What is an Infant Settlement Motion?
When a settlement has been reached that involves a person under the age of 18, that child must be represented by a “litigation guardian”. A Litigation Guardian is a person over the age of 18 who has authority to instruct legal counsel throughout the litigation and make decisions about the child. The Litigation Guardian is presumed to make all decisions in the best interests of the person under disability and is usually a child’s parent or trusted family member.
In personal injury litigation, it is not uncommon that the injured person is under the age of 18 and is represented by a Litigation Guardian. When the child’s claim is resolved and a settlement is reached, the Litigation Guardian and the other side will sign “minutes of settlement” which will likely state that the settlement is “subject to approval by the Court”. This is a normal condition since under the Rules of Civil Procedure which governs the conduct of and steps in litigation, all settlements involving minors must be approved by the Court. Therefore, while the Litigation Guardian is able to make decisions in the litigation and agree to a settlement on behalf of the child, the settlement requires approval by the Court. No settlement involving children is binding without court approval.
Since the majority of cases settle before reaching trial, it is likely that an infant settlement motion will be required if you have started a court action on behalf of a child. If no litigation was commenced and the settlement was reached prior to initiating a court action, then the approval would be filed by way of a court application as opposed to a court motion.
The motion to approve settlement must be filed under Rule 7.08 of the Rules of Civil Procedure which states as follows:
APPROVAL OF SETTLEMENT
Settlement Requires Judge’s Approval
(1) No settlement of a claim made by or against a person under disability, whether or not a proceeding has been commenced in respect of the claim, is binding on the person without the approval of a judge.
(2) Judgment may not be obtained on consent in favour of or against a party under disability without the approval of a judge.
(2.1) This rule does not apply to a settlement or judgment respecting the appointment under the Substitute Decisions Act, 1992 of a guardian of property or guardian of the person.
Where no Proceeding Commenced
(3) Where an agreement for the settlement of a claim made by or against a person under disability is reached before a proceeding is commenced in respect of the claim, approval of a judge shall be obtained on an application.
Material Required for Approval
(4) On a motion or application for the approval of a judge under this rule, there shall be served and filed with the notice of motion or notice of application,
(a) an affidavit of the litigation guardian setting out the material facts and the reasons supporting the proposed settlement and the position of the litigation guardian in respect of the settlement;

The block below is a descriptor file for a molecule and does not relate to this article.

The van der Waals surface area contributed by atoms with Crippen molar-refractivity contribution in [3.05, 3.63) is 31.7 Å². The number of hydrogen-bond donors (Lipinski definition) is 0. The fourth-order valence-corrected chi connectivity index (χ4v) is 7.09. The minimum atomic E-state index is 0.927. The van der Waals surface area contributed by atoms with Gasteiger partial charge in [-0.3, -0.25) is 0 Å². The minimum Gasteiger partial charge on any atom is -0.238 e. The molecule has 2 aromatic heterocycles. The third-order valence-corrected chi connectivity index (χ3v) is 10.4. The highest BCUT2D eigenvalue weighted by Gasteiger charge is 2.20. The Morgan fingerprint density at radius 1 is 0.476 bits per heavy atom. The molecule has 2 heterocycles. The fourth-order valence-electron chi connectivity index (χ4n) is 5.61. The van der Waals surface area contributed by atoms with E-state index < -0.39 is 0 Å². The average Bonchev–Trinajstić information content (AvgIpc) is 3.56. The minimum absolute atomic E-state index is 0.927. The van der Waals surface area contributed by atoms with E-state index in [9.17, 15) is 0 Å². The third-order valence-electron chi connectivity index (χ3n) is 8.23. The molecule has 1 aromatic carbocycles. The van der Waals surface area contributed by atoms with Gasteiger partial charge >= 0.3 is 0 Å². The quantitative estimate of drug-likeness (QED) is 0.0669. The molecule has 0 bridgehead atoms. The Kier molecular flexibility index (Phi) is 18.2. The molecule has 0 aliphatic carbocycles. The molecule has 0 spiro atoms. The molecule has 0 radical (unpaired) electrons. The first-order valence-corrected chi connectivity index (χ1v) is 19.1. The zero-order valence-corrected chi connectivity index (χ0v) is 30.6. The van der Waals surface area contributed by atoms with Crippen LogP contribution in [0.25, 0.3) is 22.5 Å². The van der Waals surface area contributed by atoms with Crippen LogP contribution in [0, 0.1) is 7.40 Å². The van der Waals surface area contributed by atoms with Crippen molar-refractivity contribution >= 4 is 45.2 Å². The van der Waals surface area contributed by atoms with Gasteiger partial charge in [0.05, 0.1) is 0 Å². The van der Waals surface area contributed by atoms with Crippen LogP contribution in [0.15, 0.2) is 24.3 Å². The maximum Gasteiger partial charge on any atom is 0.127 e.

(b) an affidavit of the lawyer acting for the litigation guardian setting out the lawyer’s position in respect of the proposed settlement;
(c) where the person under disability is a minor who is over the age of sixteen years, the minor’s consent in writing, unless the judge orders otherwise; and
(d) a copy of the proposed minutes of settlement.
(4.1) If there is no litigation guardian and the settlement that is the subject of the motion or application is in respect of a matter under the Substitute Decisions Act, 1992 to which this rule applies, the affidavit referred to in clause (4) (a) shall be provided by the moving party or applicant (as the case may be), and the affidavit referred to in clause (4) (b) shall be provided by his or her lawyer.
Children’s Lawyer or Public Guardian and Trustee
(5) On a motion or application for the approval of a judge under this rule, the judge may,
(a) direct that material filed on the motion or application be served on the Children’s Lawyer or on the Public Guardian and Trustee; and
(b) direct the Children’s Lawyer or the Public Guardian and Trustee, as the case may be, to make a written report stating any objections he or she has to the proposed settlement and making recommendations, with reasons, in connection with the proposed settlement.
MONEY TO BE PAID INTO COURT
7.09 (1) Any money payable to a person under disability under an order or a settlement shall be paid into court, unless a judge orders otherwise.
(2) Any money paid to the Children’s Lawyer on behalf of a person under disability shall be paid into court, unless a judge orders otherwise.
The motion seeking approval of the settlement will be filed at court and a judge will review the motion. The motion is usually done in writing and simply filed for a judge to review. The judge will either approve the terms of the settlement or not approve it and give directions on what additional information is needed to approve the settlement.
After the judge approves the settlement, the settlement funds are typically paid into court to be administered by the accountant of the Superior Court of Justice. It is possible to obtain an order to have the settlement funds administered in trust by someone other than the accountant of the Court (such as an investment advisor). In such a case, evidence will need to be provided to the judge as to why that option would be in the child’s best interests. The judge may also release some of the funds to pay for the child’s care such as medical expenses or school related expenses.
There are significant differences in procedure when representing a child. You should seek the assistance of an experienced injury lawyer that has experience dealing with child injury cases.
We offer free consultations.
Call us at 613-315-4878.
Marc N. Quinn – Ottawa child injury lawyer